The surveillance state comes to UConn

A person holding a phone with a variety of social media apps on it, including Facebook and Instagram. Social Sentinel has the ability to scan apps like Facebook and Instagram for monitoring purposes. Photo by Castorly Stock/Pexels

On Sept. 20, investigative journalists Ari Sen and Derêka K. Bennett of the Dallas Morning News revealed that dozens of colleges and universities across the country have been using the A.I. powered social media spying service, Social Sentinel, also known as Navigate360 Detect, to monitor their students, including their political activity. The University of Connecticut is among Social Sentinel’s clients. As evidenced by the “Social Sentinel alert” category in an April 2022 crime report from UCPD, the service is still in use. UConn is monitoring your social media activity, and you should be alarmed. 

Email threads released by Sen and Bennett’s Freedom of Information Act (FOIA) requests showed the true scale of this spying. Between June 2020 and June 2021, UConn used Social Sentinel to collect 1,299,711 social media posts and scan 91,503 images. The email sent from staff at Social Sentinel to UCPD officials read, “In the past 12 months, we have saved your team over 10,000 hours of time collecting nearly 1.3 million social media posts related to your community…” The most recent publicly available agreement between UConn and Social Sentinel cost the university $29,997. 

Social Sentinel has the ability to scan popular social media sites like Twitter, Instagram and Facebook, but it doesn’t stop there. Social Sentinel is also capable of scanning through your university emails and your university Google Drive, although UConn officially denies that they target emails. While Social Sentinel and UConn regard information posted to your social media as public, many social media users still post personally sensitive information on their unlocked accounts. Just because the public can view this information doesn’t mean it’s ethical for the University to monitor it. 

If this sounds like a gross violation of your privacy and an infringement on your First Amendment rights, that’s because it is. A law professor at American University’s Washington College of Law, Andrew Ferguson, told the Dallas Morning News, “That is obviously somewhat chilling for First Amendment freedoms of people who believe in a right to protest and dissent.” This service doesn’t just have the potential to monitor protests and political events, it is actively used to do so by several universities, including UConn. 

The email chains between UConn officials and Social Sentinel reveal that UConn heightened surveillance around numerous political events and protests, using politically charged keywords to increase the sensitivity of Social Sentinel. On Aug. 12, 2017, antifascist activist Heather Heyer was murdered by a neo-Nazi in a terrorist attack in Charlottesville, West Virginia. On Aug. 31, 2017, a vigil was held in her memory at UConn, but unknown to the public, UCPD Deputy Chief Andrew Fournier told Social Sentinel to up the ante. Later in 2017, alt-right firebrand Lucian Wintrich, who has made an appearance on a white nationalist podcast, spoke at an event which UCPD used Social Sentinel to closely monitor. Then in 2018, Ben Shapiro came to speak on campus, and Fourneir again told Social Sentinel to track students’ social media posts for politically charged messages related to the event. UCPD also uses Social Sentinel to track mentions of popular locations around campus, the names of University presidents, and speech regarding UCPD itself. Whether the University intends to or not, by closely monitoring political events and mentions of UConn’s institutions, it ends up putting politically involved students under even greater scrutiny.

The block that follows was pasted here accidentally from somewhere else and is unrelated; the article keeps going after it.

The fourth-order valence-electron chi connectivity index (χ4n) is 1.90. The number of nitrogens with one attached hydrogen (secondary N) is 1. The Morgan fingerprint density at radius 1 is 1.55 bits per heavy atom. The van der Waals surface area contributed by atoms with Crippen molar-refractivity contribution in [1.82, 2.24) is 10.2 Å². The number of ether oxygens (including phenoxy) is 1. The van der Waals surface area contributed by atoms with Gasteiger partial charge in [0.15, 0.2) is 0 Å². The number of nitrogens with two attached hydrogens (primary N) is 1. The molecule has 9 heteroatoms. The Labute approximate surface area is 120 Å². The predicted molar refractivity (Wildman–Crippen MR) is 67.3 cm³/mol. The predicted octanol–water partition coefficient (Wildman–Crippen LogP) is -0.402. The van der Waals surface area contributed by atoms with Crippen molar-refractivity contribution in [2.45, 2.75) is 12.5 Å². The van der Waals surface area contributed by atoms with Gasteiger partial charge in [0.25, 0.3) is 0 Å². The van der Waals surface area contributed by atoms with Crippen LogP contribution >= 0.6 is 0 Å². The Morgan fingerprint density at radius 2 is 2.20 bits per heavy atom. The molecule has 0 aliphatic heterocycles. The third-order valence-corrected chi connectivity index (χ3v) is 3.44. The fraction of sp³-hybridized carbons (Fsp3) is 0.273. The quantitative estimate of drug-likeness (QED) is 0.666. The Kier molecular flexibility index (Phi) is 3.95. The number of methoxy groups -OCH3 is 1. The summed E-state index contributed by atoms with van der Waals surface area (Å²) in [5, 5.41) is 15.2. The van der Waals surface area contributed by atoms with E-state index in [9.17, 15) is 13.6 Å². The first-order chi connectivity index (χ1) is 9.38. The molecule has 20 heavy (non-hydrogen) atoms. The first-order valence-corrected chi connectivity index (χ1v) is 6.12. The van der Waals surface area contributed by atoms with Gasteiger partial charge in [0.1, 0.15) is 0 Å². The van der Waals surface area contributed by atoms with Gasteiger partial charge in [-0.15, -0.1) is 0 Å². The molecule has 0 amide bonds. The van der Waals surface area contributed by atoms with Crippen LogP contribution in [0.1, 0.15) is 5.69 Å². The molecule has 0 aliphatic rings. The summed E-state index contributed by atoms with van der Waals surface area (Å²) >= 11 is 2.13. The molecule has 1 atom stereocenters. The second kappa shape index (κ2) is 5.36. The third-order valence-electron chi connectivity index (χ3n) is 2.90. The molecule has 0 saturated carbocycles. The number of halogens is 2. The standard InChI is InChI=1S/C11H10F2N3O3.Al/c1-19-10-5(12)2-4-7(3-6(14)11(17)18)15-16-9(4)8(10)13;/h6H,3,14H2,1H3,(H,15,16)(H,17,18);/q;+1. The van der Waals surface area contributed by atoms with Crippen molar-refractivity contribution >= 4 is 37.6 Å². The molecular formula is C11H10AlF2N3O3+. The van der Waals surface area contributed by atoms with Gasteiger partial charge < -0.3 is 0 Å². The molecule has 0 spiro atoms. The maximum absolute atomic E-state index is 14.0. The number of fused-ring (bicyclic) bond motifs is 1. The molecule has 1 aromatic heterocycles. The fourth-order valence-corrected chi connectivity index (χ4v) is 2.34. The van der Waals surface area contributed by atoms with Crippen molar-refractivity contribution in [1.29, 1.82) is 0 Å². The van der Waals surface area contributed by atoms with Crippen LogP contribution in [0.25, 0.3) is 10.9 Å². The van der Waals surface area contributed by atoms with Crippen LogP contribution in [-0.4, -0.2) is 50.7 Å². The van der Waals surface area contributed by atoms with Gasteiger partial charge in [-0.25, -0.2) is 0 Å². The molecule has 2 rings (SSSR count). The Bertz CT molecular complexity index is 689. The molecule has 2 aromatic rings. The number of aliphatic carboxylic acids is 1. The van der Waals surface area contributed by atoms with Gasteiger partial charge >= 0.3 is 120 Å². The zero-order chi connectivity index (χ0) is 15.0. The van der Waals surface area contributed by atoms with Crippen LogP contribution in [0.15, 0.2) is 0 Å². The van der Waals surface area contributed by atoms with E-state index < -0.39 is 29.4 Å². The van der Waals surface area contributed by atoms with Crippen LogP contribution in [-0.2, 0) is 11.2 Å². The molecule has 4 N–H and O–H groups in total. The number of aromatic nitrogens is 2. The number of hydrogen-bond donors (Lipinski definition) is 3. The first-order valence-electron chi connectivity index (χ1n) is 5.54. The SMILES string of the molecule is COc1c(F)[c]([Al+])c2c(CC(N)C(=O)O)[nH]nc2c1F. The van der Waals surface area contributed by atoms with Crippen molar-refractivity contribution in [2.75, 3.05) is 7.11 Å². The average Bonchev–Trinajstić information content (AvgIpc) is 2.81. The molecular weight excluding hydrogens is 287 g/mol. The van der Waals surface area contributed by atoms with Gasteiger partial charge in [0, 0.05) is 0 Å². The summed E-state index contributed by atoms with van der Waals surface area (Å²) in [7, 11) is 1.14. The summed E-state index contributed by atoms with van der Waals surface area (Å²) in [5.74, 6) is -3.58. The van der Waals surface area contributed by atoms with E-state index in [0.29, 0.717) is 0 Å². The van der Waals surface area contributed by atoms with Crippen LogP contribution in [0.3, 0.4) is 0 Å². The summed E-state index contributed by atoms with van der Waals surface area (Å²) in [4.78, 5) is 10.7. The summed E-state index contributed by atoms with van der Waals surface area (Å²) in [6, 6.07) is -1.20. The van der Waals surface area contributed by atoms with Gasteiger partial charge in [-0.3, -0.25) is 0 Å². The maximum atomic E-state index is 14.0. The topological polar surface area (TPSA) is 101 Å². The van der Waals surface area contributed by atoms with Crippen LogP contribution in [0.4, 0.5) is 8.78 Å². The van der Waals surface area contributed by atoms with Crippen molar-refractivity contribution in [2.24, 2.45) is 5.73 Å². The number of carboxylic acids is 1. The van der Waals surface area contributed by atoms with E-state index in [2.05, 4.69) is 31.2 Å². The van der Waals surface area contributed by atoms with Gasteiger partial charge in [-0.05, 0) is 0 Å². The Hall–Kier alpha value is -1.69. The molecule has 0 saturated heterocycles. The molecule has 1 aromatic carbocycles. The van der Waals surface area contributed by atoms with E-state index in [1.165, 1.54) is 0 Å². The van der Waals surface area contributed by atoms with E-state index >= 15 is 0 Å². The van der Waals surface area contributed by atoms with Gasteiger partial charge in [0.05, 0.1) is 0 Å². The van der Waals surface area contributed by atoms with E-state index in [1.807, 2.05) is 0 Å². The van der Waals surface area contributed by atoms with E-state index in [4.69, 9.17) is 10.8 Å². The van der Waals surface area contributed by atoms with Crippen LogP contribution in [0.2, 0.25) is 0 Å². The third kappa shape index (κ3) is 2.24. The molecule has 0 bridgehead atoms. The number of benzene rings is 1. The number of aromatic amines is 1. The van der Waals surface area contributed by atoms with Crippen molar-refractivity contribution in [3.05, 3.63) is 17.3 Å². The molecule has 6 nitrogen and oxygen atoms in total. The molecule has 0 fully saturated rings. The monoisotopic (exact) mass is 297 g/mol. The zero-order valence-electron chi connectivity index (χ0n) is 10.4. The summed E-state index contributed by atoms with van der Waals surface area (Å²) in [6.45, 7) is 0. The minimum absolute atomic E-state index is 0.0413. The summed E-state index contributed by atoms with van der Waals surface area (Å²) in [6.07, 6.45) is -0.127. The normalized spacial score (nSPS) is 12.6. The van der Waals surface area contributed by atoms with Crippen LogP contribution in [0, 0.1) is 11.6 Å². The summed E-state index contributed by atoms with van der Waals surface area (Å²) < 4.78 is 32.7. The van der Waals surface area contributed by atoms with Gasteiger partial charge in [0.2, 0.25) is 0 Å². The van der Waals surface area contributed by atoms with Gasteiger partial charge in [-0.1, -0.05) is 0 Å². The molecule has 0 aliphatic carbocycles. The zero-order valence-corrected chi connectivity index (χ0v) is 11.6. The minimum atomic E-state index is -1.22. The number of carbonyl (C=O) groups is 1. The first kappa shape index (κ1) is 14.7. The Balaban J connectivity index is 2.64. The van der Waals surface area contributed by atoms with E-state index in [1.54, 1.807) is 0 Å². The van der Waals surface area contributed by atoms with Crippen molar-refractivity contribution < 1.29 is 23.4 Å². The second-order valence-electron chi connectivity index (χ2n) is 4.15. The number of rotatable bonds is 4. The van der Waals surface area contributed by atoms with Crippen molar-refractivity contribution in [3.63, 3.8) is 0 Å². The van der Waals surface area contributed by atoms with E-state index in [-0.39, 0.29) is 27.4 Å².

The student body, staff, faculty and local community members deserve to speak freely without fear of being watched by University officials. It is wrong to monitor our social media accounts and other online activity. This is especially alarming to those of us who are politically involved in our communities and critical of the administration making us subject to intensified surveillance. UConn has created a panopticon. All across campus, UConn’s sophisticated security camera system monitors your every move, and has been used by UCPD officers to stalk and harass individuals as recently as 2020. Now we know the spying extends into our personal lives, with private security contractors and UCPD intensively monitoring our online activities. For those who value the rights to privacy and free expression, this is unacceptable. For a university that touts its commitment to human rights, it’s a shame that UConn doesn’t put its supposed values into practice. The surveillance state created at UConn represents the greatest threat to the student body’s most fundamental rights, but it doesn’t have to be this way. 

Following the revelation that the University of North Carolina used surveillance services similar to and including Social Sentinel/Navigate360 to track students’ speech about abortion rights and closely monitor protests, UNC will not be renewing its contract with Navigate360. With enough public pressure and visibility, we may be able to get UConn to drop the service as well. Ending UConn’s contract with Navigate360 would be an important first step to restoring our rights, actually embodying the University’s supposed values, and dismantling the dystopia the state has created here.  

In the meantime if you’re worried about University officials spying on your online activities, take that “UConn 20XX” out of your bio, consider making your social media accounts private, and avoid using University accounts for anything personal. The surveillance state extends well beyond this campus, and we should all begin taking digital privacy and security seriously.

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